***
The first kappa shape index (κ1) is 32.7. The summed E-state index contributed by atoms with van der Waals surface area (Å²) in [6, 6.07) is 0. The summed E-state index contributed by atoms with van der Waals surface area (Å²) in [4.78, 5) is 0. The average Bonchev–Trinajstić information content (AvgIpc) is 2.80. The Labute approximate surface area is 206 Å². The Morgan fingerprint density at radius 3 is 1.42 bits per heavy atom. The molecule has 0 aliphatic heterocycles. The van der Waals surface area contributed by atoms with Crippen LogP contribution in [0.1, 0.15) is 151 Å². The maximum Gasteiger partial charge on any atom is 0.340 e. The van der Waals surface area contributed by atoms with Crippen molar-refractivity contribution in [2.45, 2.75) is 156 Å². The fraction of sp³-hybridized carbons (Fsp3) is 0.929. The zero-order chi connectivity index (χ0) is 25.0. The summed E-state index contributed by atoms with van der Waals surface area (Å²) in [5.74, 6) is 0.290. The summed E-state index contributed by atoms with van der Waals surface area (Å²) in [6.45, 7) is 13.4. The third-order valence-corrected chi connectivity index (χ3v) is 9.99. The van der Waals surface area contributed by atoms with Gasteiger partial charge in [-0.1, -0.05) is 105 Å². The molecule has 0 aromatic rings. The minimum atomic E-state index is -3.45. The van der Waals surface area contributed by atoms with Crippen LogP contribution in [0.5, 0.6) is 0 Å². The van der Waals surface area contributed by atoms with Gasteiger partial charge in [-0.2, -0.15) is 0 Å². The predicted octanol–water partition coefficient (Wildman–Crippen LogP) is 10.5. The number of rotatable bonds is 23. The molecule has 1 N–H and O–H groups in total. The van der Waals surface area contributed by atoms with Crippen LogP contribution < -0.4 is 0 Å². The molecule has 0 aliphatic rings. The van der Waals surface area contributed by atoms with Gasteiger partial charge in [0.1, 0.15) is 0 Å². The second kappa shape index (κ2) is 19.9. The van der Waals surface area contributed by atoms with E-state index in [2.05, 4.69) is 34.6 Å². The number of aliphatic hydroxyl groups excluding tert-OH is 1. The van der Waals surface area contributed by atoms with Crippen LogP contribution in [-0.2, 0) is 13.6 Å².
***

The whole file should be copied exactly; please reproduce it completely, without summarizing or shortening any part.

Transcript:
The first kappa shape index (κ1) is 32.7. The summed E-state index contributed by atoms with van der Waals surface area (Å²) in [6, 6.07) is 0. The summed E-state index contributed by atoms with van der Waals surface area (Å²) in [4.78, 5) is 0. The average Bonchev–Trinajstić information content (AvgIpc) is 2.80. The Labute approximate surface area is 206 Å². The Morgan fingerprint density at radius 3 is 1.42 bits per heavy atom. The molecule has 0 aliphatic heterocycles. The van der Waals surface area contributed by atoms with Crippen LogP contribution in [0.1, 0.15) is 151 Å². The maximum Gasteiger partial charge on any atom is 0.340 e. The van der Waals surface area contributed by atoms with Crippen molar-refractivity contribution in [2.45, 2.75) is 156 Å². The fraction of sp³-hybridized carbons (Fsp3) is 0.929. The zero-order chi connectivity index (χ0) is 25.0. The summed E-state index contributed by atoms with van der Waals surface area (Å²) in [5.74, 6) is 0.290. The summed E-state index contributed by atoms with van der Waals surface area (Å²) in [6.45, 7) is 13.4. The third-order valence-corrected chi connectivity index (χ3v) is 9.99. The van der Waals surface area contributed by atoms with Gasteiger partial charge in [-0.1, -0.05) is 105 Å². The molecule has 0 aromatic rings. The minimum atomic E-state index is -3.45. The van der Waals surface area contributed by atoms with Crippen LogP contribution in [0.5, 0.6) is 0 Å². The van der Waals surface area contributed by atoms with Gasteiger partial charge in [-0.2, -0.15) is 0 Å². The predicted octanol–water partition coefficient (Wildman–Crippen LogP) is 10.5. The number of rotatable bonds is 23. The molecule has 1 N–H and O–H groups in total. The van der Waals surface area contributed by atoms with Crippen LogP contribution < -0.4 is 0 Å². The molecule has 0 aliphatic rings. The van der Waals surface area contributed by atoms with Gasteiger partial charge in [0.1, 0.15) is 0 Å². The second kappa shape index (κ2) is 19.9. The van der Waals surface area contributed by atoms with E-state index in [2.05, 4.69) is 34.6 Å². The number of aliphatic hydroxyl groups excluding tert-OH is 1. The van der Waals surface area contributed by atoms with Crippen LogP contribution in [-0.2, 0) is 13.6 Å².